ILLAINS UNDERSTAND one reality: He who controls language controls the masses. We see this in our secular culture. For example, our media refers to abortion as a “women’s issue”—yet about 50% of babies murdered are female. So how can it be a women’s issue when the murders are equally split between boys and girls? Even worse is the slogan: “If you don’t like abortion, don’t get one.” That’s like telling an 1860s abolitionist: “If you don’t like slavery, don’t own a slave.”
Controlling the “Masses” • For fifty years, we’ve witnessed certain church leaders control the language—and thereby control the Masses (with a capital “M”). For example, Vatican II solemnly declared: “The treasury of sacred music is to be preserved and fostered with great care.” But for half a century, progressive Catholics have insisted that preserve and foster with great care means banish, prohibit, and vilify. Those who promote the Catholic treasury are warned to stop ‘resisting’ Vatican II. It beggars belief that this situation still exists.1
Quick Example • In a moment, I will speak about the mind-blowing GLORIA from Missa Ave Maris Stella, published by Father Cristóbal de Morales in 1544AD, which contains a perfect canon between Alto and Tenor while the CANTUS FIRMUS (“Ave Maris Stella”) is sung in augmentation by the Soprano section. In the following demonstration, I made those voices extremely loud in order to make it easier for you to hear the canon:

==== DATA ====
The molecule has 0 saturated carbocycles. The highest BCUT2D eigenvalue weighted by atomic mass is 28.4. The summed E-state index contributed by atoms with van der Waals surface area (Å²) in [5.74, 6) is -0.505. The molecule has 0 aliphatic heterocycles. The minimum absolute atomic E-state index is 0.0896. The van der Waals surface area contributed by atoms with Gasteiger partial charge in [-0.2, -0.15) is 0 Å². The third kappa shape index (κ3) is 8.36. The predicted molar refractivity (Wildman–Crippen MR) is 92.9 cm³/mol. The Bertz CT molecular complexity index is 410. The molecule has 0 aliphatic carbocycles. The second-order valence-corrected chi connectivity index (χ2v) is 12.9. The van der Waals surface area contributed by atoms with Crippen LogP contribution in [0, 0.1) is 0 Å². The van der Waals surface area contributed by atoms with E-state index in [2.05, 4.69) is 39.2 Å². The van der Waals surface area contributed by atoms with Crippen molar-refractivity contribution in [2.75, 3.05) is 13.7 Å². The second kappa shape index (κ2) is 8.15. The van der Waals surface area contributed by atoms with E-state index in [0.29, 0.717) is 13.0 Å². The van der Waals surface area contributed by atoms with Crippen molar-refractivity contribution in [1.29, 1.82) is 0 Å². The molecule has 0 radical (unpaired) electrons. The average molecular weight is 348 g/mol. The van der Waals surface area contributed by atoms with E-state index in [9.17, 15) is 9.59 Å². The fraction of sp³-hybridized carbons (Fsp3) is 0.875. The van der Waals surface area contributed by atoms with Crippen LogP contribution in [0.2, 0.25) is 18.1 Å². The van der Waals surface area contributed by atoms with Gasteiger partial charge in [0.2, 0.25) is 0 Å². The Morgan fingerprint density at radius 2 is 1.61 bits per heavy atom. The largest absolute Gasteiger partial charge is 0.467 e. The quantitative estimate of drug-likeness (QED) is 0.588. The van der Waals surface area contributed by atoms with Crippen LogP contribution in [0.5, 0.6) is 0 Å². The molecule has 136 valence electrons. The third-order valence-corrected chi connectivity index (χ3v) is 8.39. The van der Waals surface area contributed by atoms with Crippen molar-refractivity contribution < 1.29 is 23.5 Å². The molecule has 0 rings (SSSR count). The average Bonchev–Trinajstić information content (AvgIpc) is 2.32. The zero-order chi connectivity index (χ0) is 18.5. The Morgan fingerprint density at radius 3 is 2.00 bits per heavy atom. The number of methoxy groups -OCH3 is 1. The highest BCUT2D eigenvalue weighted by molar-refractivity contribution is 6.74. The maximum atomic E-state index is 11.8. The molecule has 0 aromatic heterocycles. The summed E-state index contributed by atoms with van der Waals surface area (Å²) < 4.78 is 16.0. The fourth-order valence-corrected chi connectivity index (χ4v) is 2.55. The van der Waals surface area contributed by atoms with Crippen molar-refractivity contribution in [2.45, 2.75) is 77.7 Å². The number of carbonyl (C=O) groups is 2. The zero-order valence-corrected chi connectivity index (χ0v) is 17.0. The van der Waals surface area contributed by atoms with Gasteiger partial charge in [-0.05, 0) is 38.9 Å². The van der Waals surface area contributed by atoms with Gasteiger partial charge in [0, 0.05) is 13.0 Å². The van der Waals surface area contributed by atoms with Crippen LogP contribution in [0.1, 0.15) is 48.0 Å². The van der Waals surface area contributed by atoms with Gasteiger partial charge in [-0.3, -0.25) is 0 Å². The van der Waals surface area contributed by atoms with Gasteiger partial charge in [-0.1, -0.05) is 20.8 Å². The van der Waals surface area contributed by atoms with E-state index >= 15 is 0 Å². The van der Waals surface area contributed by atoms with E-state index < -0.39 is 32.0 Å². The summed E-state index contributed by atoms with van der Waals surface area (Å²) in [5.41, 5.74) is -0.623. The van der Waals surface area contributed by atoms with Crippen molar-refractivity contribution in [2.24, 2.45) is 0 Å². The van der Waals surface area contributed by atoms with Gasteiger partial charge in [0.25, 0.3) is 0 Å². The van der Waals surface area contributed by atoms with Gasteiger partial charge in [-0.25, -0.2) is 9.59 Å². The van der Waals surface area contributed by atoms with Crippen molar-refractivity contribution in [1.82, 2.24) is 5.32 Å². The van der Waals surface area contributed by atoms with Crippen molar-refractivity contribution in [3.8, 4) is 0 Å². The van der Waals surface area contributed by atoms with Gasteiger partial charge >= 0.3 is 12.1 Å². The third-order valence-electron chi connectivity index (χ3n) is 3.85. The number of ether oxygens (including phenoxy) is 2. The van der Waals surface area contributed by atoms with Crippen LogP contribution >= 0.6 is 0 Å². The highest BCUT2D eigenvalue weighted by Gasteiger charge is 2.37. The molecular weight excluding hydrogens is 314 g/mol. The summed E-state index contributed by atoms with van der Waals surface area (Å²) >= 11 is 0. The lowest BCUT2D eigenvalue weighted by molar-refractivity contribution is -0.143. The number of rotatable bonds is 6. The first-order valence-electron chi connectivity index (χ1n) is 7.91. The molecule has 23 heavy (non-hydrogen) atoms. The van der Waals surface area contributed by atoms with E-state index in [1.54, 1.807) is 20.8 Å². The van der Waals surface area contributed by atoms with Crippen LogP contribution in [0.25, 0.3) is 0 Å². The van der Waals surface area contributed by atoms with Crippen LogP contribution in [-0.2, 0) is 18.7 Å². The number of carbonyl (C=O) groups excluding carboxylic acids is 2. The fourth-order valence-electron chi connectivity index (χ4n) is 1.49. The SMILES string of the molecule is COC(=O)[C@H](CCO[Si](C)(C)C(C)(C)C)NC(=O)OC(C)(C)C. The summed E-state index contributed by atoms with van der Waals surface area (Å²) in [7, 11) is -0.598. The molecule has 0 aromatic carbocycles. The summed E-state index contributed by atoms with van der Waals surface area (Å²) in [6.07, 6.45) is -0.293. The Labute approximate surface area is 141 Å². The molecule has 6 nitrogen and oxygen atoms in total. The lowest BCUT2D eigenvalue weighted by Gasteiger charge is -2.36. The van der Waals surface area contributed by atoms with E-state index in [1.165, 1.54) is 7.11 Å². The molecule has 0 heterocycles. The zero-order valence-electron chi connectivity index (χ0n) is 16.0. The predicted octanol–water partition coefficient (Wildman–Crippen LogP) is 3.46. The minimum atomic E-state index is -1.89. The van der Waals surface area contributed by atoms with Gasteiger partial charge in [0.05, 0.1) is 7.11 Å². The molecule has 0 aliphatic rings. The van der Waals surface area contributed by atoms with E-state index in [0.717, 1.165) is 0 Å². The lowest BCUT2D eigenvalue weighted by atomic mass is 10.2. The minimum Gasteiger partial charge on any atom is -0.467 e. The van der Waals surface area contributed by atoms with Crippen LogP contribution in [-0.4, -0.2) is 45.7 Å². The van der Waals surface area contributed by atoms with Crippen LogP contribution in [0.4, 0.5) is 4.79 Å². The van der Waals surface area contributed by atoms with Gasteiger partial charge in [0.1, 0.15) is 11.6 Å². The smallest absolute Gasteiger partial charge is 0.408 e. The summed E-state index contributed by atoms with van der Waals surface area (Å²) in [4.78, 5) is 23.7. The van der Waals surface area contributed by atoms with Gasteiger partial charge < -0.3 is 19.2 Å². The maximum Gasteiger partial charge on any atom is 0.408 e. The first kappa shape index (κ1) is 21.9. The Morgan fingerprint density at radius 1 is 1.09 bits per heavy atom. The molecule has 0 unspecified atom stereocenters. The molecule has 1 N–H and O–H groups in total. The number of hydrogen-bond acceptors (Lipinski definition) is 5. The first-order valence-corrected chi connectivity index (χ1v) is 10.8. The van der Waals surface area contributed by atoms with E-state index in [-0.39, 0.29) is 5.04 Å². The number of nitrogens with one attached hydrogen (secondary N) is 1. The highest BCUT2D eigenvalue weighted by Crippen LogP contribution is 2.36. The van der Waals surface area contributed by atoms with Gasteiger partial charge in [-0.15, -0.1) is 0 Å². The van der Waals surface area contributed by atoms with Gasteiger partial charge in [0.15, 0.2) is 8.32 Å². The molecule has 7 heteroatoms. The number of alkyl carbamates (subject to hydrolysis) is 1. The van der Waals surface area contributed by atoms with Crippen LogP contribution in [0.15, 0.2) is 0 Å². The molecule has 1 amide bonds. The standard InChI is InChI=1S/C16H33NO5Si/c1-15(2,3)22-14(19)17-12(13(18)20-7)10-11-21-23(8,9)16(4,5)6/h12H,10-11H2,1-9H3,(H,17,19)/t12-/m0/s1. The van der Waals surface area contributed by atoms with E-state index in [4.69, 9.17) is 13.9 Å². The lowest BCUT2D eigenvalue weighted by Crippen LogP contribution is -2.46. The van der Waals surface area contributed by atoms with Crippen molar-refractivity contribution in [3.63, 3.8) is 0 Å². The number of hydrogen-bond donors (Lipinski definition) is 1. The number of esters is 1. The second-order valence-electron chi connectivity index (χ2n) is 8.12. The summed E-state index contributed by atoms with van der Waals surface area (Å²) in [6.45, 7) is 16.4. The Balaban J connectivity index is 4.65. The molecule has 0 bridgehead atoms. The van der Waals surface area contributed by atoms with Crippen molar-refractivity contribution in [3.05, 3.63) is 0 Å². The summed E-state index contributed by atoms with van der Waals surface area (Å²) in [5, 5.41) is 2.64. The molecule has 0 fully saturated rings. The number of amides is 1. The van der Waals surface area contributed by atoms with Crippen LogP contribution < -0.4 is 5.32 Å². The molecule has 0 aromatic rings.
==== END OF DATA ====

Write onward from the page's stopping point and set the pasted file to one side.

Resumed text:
Intimidate Jeff? • I refuse to allow anyone—anyone—to browbeat me into prevaricating when it comes to the authentic Catholic treasury. For example, only a lunatic would mention Marty Haugen, Dan Schutte, John Foley, or David Haas in the same sentence as Guerrero, Morales, Victoria, or Palestrina. Nor do “hurt feelings” come into play here. Missa Back-To-The-Future (a recent offering by OREGON CATHOLIC PRESS) isn’t part of the “treasury” mandated by Vatican II; nor do I belong on the basketball court with Michael Jordan. And it’s not a close call. When the composer was born makes no difference; e.g. several compositions featured in this video are contemporary. Nor is it a matter of complexity—e.g. plainsong melodies are straightforward and simple.